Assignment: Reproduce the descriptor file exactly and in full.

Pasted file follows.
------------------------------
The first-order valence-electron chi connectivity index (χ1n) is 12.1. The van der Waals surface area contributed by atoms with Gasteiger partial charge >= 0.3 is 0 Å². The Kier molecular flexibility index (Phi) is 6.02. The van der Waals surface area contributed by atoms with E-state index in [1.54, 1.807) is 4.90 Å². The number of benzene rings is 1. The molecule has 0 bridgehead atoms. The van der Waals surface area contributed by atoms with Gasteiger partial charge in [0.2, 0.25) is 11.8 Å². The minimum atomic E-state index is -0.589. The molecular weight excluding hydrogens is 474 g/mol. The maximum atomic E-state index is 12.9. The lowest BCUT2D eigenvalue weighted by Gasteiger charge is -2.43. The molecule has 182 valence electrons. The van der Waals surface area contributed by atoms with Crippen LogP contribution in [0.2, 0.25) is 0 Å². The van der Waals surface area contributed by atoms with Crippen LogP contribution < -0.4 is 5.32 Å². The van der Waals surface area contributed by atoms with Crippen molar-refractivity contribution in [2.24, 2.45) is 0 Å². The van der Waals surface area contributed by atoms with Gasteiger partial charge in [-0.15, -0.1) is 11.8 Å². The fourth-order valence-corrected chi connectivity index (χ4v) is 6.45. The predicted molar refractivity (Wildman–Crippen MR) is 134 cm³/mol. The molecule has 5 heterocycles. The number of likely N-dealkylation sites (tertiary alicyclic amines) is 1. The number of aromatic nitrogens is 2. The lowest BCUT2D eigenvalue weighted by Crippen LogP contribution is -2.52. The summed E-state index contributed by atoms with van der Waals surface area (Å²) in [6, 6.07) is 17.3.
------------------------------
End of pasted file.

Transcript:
The first-order valence-electron chi connectivity index (χ1n) is 12.1. The van der Waals surface area contributed by atoms with Gasteiger partial charge >= 0.3 is 0 Å². The Kier molecular flexibility index (Phi) is 6.02. The van der Waals surface area contributed by atoms with E-state index in [1.54, 1.807) is 4.90 Å². The number of benzene rings is 1. The molecule has 0 bridgehead atoms. The van der Waals surface area contributed by atoms with Gasteiger partial charge in [0.2, 0.25) is 11.8 Å². The minimum atomic E-state index is -0.589. The molecular weight excluding hydrogens is 474 g/mol. The maximum atomic E-state index is 12.9. The lowest BCUT2D eigenvalue weighted by Gasteiger charge is -2.43. The molecule has 182 valence electrons. The van der Waals surface area contributed by atoms with Crippen LogP contribution in [0.2, 0.25) is 0 Å². The van der Waals surface area contributed by atoms with Crippen LogP contribution < -0.4 is 5.32 Å². The van der Waals surface area contributed by atoms with Crippen molar-refractivity contribution in [2.24, 2.45) is 0 Å². The van der Waals surface area contributed by atoms with Gasteiger partial charge in [-0.15, -0.1) is 11.8 Å². The fourth-order valence-corrected chi connectivity index (χ4v) is 6.45. The predicted molar refractivity (Wildman–Crippen MR) is 134 cm³/mol. The molecule has 5 heterocycles. The number of likely N-dealkylation sites (tertiary alicyclic amines) is 1. The number of aromatic nitrogens is 2. The lowest BCUT2D eigenvalue weighted by Crippen LogP contribution is -2.52. The summed E-state index contributed by atoms with van der Waals surface area (Å²) in [6, 6.07) is 17.3.